“…Every valley shall be filled, and every mountain and hill shall be brought low”
Road construction is not easy, especially where the terrain is complex, where the hills are interspersed with lowlands. The general meaning of such work is understandable even to a layman: where it is too low – the road needs to be raised, where it is too high – to be lowered. When it comes to traveling to such picturesque places, I never cease to be surprised: how much knowledge and work the road builders put in to make the track at least more or less even without copying this convexo-concave landscape. And every time the gospel words about John the Baptist come to mind:
“And he came into all the country about Jordan, preaching the baptism of repentance for the remission of sins; As it is written in the book of the words of Esaias the prophet, saying, The voice of one crying in the wilderness, Prepare ye the way of the Lord, make his paths straight. Every valley shall be filled, and every mountain and hill shall be brought low; and the crooked shall be made straight, and the rough ways shall be made smooth; And all flesh shall see the salvation of God” (Luke 3:3-6).
Every valley shall be filled, and every mountain and hill shall be brought low… At first glance, it may seem incomprehensible – what is common between this road-building principle and the preaching of repentance?
However, for some reason God put just such an image in the mouth of the ancient prophet Isaiah, another seven centuries before the birth of John the Baptist.
The purpose of John’s sermon was to prepare the people of Israel for the coming of the Messiah. What could prevent the Jews from decently meeting their King? What valleys and mountains needed to be removed from the paths of their salvation?
The salvation of man is hindered by his sins. But sins also may be different. Some are direct violation of God’s commandments, obvious to all, not excluding the sinner himself. Drunkards, fornicators, thieves and extortionists know how much their lives have deviated from God’s plan for them. And no matter how destructive the passions may be in such people, deep down in their hearts many of them are burdened by their sins, suffer from them and would like to leave them forever.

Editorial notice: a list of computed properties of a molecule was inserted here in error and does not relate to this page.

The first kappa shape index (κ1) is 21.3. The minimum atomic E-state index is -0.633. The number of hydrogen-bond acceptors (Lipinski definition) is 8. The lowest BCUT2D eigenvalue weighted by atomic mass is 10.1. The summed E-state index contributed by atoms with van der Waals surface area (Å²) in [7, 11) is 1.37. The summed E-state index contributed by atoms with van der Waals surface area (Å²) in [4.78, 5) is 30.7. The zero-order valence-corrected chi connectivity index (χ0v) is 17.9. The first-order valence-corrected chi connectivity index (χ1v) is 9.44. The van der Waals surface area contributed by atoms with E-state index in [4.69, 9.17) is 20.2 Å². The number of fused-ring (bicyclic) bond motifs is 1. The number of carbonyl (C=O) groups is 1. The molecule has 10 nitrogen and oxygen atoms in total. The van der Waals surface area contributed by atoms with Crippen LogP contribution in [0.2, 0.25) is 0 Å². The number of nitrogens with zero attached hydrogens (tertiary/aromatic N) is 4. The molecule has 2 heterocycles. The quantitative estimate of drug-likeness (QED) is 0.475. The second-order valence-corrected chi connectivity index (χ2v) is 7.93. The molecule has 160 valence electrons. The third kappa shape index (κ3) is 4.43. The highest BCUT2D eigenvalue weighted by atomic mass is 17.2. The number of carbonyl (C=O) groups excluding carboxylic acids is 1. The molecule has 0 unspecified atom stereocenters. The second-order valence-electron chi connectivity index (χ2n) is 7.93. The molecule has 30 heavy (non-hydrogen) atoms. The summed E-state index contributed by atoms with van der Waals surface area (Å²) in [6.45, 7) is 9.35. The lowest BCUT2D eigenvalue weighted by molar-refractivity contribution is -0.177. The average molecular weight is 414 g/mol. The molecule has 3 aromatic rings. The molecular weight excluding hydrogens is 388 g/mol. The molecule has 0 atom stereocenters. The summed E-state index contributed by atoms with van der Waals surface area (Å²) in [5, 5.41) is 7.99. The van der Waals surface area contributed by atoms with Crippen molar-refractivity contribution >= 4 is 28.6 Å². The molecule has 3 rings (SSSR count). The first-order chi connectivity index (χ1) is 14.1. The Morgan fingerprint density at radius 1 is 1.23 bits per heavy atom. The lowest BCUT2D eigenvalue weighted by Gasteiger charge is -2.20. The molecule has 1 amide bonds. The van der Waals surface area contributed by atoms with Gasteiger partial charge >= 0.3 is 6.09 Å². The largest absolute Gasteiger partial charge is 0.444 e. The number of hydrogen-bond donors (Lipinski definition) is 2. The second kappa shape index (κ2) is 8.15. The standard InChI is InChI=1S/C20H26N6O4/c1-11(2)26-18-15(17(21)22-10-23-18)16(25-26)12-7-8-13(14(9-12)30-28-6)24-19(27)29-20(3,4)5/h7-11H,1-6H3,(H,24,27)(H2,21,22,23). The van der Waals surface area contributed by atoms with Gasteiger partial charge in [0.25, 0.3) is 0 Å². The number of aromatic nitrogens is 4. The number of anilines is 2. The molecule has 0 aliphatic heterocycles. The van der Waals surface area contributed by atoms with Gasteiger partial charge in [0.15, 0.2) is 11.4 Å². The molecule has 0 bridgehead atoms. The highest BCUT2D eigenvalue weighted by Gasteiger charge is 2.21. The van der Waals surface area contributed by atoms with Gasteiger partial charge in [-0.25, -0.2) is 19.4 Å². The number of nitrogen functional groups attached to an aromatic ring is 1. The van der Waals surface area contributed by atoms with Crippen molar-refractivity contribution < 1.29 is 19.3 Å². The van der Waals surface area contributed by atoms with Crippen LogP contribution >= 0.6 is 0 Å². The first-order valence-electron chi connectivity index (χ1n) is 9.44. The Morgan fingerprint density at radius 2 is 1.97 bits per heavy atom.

But there is also a more subtle version of a sinful life when an outwardly pious person is so sure of his own righteousness that he does not feel any need for repentance at all. Both those and these came to John the Baptist.
To first type of sinners, John the Baptist was very condescending and just explained how they should change their life so that it became pleasing to God. He angrily exposed the second one, called them generation of vipers, threatened them with God’s punishment. This did not mean that he loved some, but hated others. It’s just that each medicine has its own cure.
When people saw the depth of their fall, John explained how to fill their lives with good deeds. When people ascended with their imaginary righteousness over their fellow tribesmen (as the Pharisees and Sadducees did), John severely convicted them to go down from the hills of their own pride.
Thus, helping some people to rise and not allowing others to put on airs, John the Baptist prepared human hearts for the acceptance of the main revelation of God’s love for people – the coming of Jesus Christ.
Where it was too low – he filled. Where too high – he lowered. Just like during the building of roads with a complex terrain.
Saint Ignatius Brianchaninov wrote about this arrangement of ways in the human heart as follows:
“The Holy Scriptures call the corresponding way of thinking and heart feelings the way of the Lord and His paths into the souls of men. In order to get them, you need to fill all the recesses, that is, in all the low, impassable places you need to make embankments for a convenient walking of the Lord: it is necessary to leave drunkenness, gluttony, fornication, carnal pleasures, the so-called innocent games and amusements, – in a word, everything that makes up a carnal and sinful life, reducing a person to the dignity of meaningless cattle and animals. It is necessary to replace them with opposite virtues: abstinence, sobriety, chastity.
Further: it is necessary to humble or even any mountain and hill, that is, to expel from the soul selfworth and pride in all their forms, both in the imaginary significant and in the smallest. Finally, it is necessary to reject all wrong and masterful notions of faith, these stubborn and sharp paths, completely obeying the teachings of God, kept in integrity by Eastern Orthodox Church. Then all the curvatures will straighten out, all the irregularities will be smoothed out: the path for the Lord will become completely free; everyone will receive salvation freely. Salvation enters the soul with the Lord who has entered it”.
Translated by The Catalogue of Good Deeds